NATUROPATHIC MEDICINE is a growing healthcare profession that focuses on the healing and prevention of illness. Rather than treating you like a diagnosis, naturopathic physicians aim to consider every aspect of you as a whole person. We consider your social experiences, emotional state, and your struggles – including your current health concerns, of course.
Naturopathic Medical School candidates are required to complete a bachelor’s degree and a number of college-level premed requirements (including but not limited to biology, chemistry, organic chemistry, physics, mathematics, and psychology) that are similar to MD requirements.
A Naturopathic Doctor (also called a Naturopathic Medical Doctor or Naturopathic physician, depending on state licensure) has attended an accredited four-year naturopathic medical school. Similar to MD schools, ND candidates spend the first two years taking core and clinical science courses, after which they must pass a core science board exam called the NPLEX 1 in order to continue the program. Afterwards, the next two years involve additional clinical science courses and treatment modality course such as nutrition, physical medicine, psychology and counseling, pharmacology, botanical medicine, and more. ND students are in the clinic for three years, which begins with a training and technical role providing hydrotherapy treatments to patients. In their third year, ND students become secondary interns, and then primary interns in clinical rotations. In the various clinics, which are typically out-patient, ND students perform intakes, physical exams, order labs and imaging, and formulate and apply treatments under the supervision of an attending physician and resident.
After four years of scientific classes and clinical training rotations, all ND students must have passed all courses, completed all clinic proficiency objectives, passed three OSCEs (live clinical exams), and performed and ADDITIONAL 700 hours of preceptorship with practicing physicians outside of the clinic. Following successful completion of the aforementioned requirements, students receive a diploma bestowing the title of Doctorate in Naturopathic Medicine. In order to practice, students must sit for and pass their clinical board exam called the NPLEX II. At this point the newly minted Naturopathic Doctors can either continue onto a residency or start a private practice.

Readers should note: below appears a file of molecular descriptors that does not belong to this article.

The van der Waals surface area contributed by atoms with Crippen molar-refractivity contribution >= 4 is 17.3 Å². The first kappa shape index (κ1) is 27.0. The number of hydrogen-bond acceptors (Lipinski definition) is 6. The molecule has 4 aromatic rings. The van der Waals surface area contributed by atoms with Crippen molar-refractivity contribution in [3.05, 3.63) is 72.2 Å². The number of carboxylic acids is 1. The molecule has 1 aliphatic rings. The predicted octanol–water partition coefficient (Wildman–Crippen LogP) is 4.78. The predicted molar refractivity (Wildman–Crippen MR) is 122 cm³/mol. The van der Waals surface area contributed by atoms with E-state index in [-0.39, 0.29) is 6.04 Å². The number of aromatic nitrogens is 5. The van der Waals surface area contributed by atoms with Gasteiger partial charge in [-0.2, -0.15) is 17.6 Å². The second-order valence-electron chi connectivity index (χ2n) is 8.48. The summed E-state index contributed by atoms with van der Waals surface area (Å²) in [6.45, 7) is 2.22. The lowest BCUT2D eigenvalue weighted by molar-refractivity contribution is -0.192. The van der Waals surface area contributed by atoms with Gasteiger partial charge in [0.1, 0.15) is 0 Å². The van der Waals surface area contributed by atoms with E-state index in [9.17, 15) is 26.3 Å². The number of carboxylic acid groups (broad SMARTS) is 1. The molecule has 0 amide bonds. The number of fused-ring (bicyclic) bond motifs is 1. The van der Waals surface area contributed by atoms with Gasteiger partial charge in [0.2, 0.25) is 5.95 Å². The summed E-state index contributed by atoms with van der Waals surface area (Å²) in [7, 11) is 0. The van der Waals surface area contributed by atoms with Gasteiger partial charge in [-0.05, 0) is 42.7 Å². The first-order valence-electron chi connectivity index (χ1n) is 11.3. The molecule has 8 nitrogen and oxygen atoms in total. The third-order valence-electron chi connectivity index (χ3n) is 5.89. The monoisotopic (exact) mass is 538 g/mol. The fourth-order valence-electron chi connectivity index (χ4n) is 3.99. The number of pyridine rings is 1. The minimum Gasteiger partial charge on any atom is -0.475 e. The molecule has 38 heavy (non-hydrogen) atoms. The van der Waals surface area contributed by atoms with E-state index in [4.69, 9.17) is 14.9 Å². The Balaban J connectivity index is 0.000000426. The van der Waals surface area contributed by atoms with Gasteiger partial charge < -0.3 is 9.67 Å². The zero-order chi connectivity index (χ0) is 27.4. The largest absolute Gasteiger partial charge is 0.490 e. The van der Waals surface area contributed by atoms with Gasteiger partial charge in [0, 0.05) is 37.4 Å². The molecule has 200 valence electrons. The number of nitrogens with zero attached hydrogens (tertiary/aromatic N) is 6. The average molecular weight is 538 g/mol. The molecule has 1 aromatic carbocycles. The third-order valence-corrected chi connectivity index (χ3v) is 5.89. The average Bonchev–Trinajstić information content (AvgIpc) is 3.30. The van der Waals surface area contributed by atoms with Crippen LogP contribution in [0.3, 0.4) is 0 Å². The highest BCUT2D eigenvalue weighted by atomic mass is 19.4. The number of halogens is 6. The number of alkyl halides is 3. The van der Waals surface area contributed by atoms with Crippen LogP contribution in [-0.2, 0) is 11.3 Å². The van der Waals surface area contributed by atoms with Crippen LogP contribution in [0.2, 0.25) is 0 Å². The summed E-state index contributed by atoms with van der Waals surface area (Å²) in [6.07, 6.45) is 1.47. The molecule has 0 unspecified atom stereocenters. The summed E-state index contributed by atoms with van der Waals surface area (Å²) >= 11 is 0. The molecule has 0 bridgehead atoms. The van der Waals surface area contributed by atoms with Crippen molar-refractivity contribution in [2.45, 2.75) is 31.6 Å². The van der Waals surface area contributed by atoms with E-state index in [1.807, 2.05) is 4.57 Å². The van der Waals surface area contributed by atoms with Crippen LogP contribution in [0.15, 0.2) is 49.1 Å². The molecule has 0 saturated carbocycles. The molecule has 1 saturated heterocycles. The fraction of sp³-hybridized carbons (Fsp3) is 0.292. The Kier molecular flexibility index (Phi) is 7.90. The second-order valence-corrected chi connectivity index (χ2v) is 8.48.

As the emphasis on primary care is growing, so is the need for Naturopathic Medical residencies. Currently the AANP, led by my alma mater NUNM, is expanding residency opportunities for graduates in licensed states where NDs are responsible for primary care and managing prescription medication.
Although the NPLEX examinations and AANP are national, regulation is by state, and therefore Naturopathic Doctors have different practicing rights depending on the state. In states such as Oregon, Washington, Vermont, California, and Arizona, NDs are able to practice and prescribe as primary care physicians, in alliance with our training, and are covered under most insurance plans.